Honors & Awards

  • Medical Scholars, Stanford Medical Scholars Research Program (2012- 2013)
  • Mentored Summer Student Research Program Fellowship, North American Society for Pediatric Gastroenterology Hepatology, and Nutrition (NASPGHAN) (2012)
  • University Scholars Grant, University of Pennsylvania (2010)
  • National Institute of Health ARRA Award, National Institute of Health (2009)
  • Howard Hughes Medical Institute Summer Internship, Howard Hughes Medical Institute (2008)
  • National Merit Scholarship, National Merit Corporation (2007)

Membership Organizations

  • H&P (The Stanford Medical Student Clinical Journal), Leaders in Medicine Staff Editor

Education & Certifications

  • B.A., University of Pennsylvania, Biology, Economics (2011)


Work Experience

  • Research Assistant, University of Pennsylvania, Division of Gastroenterology (6/1/2009 - 5/1/2011)

    Analyzed the effect of potential proteins involved in colon cancer development and tumor formation through RNA interacting proteins as potential targets.


    Philadelphia, PA


Journal Articles

  • Small Increases To Employer Premiums Could Shift Millions Of People To The Exchanges And Add Billions To Federal Outlays HEALTH AFFAIRS Austin, D. R., Luan, A., Wang, L. L., Bhattacharya, J. 2013; 32 (9): 1531-1537


    The Affordable Care Act will expand insurance coverage to more than twenty-five million Americans, partly through subsidized private insurance available from newly created health insurance exchanges for people with incomes of 133-400 percent of the federal poverty level. The act will alter the financial incentive structure for employers and influence their decisions on whether or not to offer their employees coverage. These decisions, in turn, will affect federal outlays and revenues through several mechanisms. We model the sensitivity of federal costs for the insurance exchange coverage provision of the Affordable Care Act using the nationally representative Medical Expenditure Panel Survey data set. We assess revenues and subsidy outlays for premiums and cost sharing for individuals purchasing private insurance through exchanges. Our findings show that changing theoretical premium contribution levels by just $100 could induce 2.25 million individuals to transition to exchanges and increase federal outlays by $6.7 billion. Policy makers and analysts should pay especially careful attention to participation rates as the act's implementation continues.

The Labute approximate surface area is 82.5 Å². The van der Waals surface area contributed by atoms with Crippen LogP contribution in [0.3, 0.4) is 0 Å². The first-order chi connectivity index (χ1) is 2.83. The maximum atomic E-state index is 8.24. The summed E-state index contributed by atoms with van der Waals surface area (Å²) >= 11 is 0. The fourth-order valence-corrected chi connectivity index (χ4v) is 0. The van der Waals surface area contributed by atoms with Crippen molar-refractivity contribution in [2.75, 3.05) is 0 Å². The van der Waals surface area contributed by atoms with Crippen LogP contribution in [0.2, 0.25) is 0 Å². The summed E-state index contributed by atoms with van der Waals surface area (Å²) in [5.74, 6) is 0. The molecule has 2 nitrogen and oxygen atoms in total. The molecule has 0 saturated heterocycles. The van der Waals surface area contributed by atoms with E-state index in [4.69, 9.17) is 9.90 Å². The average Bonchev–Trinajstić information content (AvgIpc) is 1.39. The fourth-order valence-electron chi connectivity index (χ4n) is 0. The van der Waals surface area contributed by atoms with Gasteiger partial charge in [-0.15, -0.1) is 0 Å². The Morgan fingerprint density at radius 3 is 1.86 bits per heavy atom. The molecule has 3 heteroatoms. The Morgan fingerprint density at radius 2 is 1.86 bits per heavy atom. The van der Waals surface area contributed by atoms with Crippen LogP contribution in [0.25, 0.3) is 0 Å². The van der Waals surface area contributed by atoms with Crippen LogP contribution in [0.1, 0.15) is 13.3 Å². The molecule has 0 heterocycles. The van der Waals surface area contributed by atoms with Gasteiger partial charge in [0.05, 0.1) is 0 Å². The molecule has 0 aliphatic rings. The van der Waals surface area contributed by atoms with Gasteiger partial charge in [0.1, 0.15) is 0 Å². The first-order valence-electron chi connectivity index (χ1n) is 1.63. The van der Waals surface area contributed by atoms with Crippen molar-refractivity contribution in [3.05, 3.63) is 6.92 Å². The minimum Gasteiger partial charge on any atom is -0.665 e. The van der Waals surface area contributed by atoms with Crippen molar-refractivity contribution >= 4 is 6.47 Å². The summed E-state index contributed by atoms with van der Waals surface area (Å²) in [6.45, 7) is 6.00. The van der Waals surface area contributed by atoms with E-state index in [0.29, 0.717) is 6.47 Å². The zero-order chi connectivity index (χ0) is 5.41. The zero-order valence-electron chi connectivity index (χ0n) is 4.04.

View details for DOI 10.1377/hlthaff.2013.0522

    View details for Web of Science ID 000324681500004

    View details for PubMedID 24019356

  • Cost-effectiveness of Universal Serologic Screening to Prevent Nontraumatic Hip and Vertebral Fractures in Patients With Celiac Disease CLINICAL GASTROENTEROLOGY AND HEPATOLOGY Park, K. T., Tsai, R., Wang, L., Khavari, N., Bachrach, L., Bass, D. 2013; 11 (6): 645-653